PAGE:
6. AT&T purchase of LEAP’s Spectrum
The fact that AT&T aggregated spectrum through the purchase of LEAP is important, because it makes the statement that the carrier is committing big capital to leveraging LTE Advanced and carrier aggregation. Clearly, AT&T is telling the market that LTE is more important than any other protocol. AT&T doesn’t care that much any more about which frequency they buy. They can profit with any frequency band to varying degrees, because with LTE Advanced, it can take a little spectrum from AWS, a little PCS, even some 850 MHz and aggregate that into one wideband carrier – just waiting for the handsets.
7. Dish battles for LightSquared spectrum, debt purchase lawsuit
I am a fan of Charlie Ergen. A professional poker player before he got into the wireless business, always an astute businessman. When he makes a move, it is interesting to try to figure out why. I don’t know what he is going to do next. He may end up building a network. He may not. It is never dull. His latest stirring of the pot is his pursuit of the LightSquared spectrum. We all know it is encumbered because of the widespread use of unfiltered (sloppy) GPS receivers. It is fun to watch him. Why is a satellite TV operator doing this? LightSquared is suing Ergen for trying to buy the LightSquared’s spectrum after he bought their debt.
8. GTP tower sale to American Tower
I have the utmost respect for Marc Ganzi and the team that he put together, and the impressive portfolio of managed sites and towers. The sale to American was not a surprise to me.
9. Small cells = massive growth potential
The newest tech gadget is the Ericsson Dot Radio, about the size of a hockey puck, which debuted late in September. The talk at the independent developers’ forum held in conjunction with PCIA’s Wireless Infrastructure show was that small cells are not ready for prime time. It’s not real yet. The prices that operators are willing to pay for the rights to attach small cells are out of line with the willingness of real estate owners to allow those attachments.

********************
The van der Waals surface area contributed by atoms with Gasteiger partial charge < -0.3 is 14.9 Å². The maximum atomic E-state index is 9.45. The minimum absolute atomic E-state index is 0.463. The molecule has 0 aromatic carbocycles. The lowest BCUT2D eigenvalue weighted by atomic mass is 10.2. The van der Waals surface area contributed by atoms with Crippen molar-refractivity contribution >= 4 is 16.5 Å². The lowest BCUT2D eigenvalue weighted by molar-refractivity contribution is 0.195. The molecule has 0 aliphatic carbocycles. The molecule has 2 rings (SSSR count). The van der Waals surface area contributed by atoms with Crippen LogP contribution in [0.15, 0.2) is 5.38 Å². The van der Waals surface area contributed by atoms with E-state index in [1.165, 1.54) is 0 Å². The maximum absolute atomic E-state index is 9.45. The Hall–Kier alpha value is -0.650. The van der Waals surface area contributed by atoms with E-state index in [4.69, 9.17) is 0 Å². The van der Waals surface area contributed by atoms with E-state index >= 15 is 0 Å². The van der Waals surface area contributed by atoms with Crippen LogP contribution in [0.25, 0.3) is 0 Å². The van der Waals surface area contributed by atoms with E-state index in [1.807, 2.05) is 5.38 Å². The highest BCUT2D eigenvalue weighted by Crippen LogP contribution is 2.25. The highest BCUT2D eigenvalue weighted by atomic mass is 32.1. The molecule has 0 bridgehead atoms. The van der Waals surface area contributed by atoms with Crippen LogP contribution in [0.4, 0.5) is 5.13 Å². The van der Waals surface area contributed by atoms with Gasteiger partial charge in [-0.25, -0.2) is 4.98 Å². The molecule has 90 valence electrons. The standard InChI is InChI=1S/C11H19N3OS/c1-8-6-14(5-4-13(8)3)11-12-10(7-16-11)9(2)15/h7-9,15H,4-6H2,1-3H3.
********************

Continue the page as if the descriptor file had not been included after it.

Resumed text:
10. Huawei world sales overtake Ericsson, but Ericsson remains number one in the U.S.
Huawei has yet to overcome the perception that it is a security threat to the United States. I don’t know how much basis there is for those fears. Everybody likes to throw stones at Huawei. I think there is unfair prejudice against Huawei because of its national origin. Ericsson is so far ahead of any other manufacturer in the U.S. market, it’s hard to believe that anyone could catch them, especially if political barriers continue to block Huawei from major penetration of the US market.
Abrams Wireless, Inc. (AWI) founder and principal consultant Ted Abrams, serves clients with vested interest in wireless infrastructure, spectrum, and supporting assets. Abrams has pioneered a number of small cell and DAS implementations, which are sustained by talented individuals that Abrams recruited and teams he organized.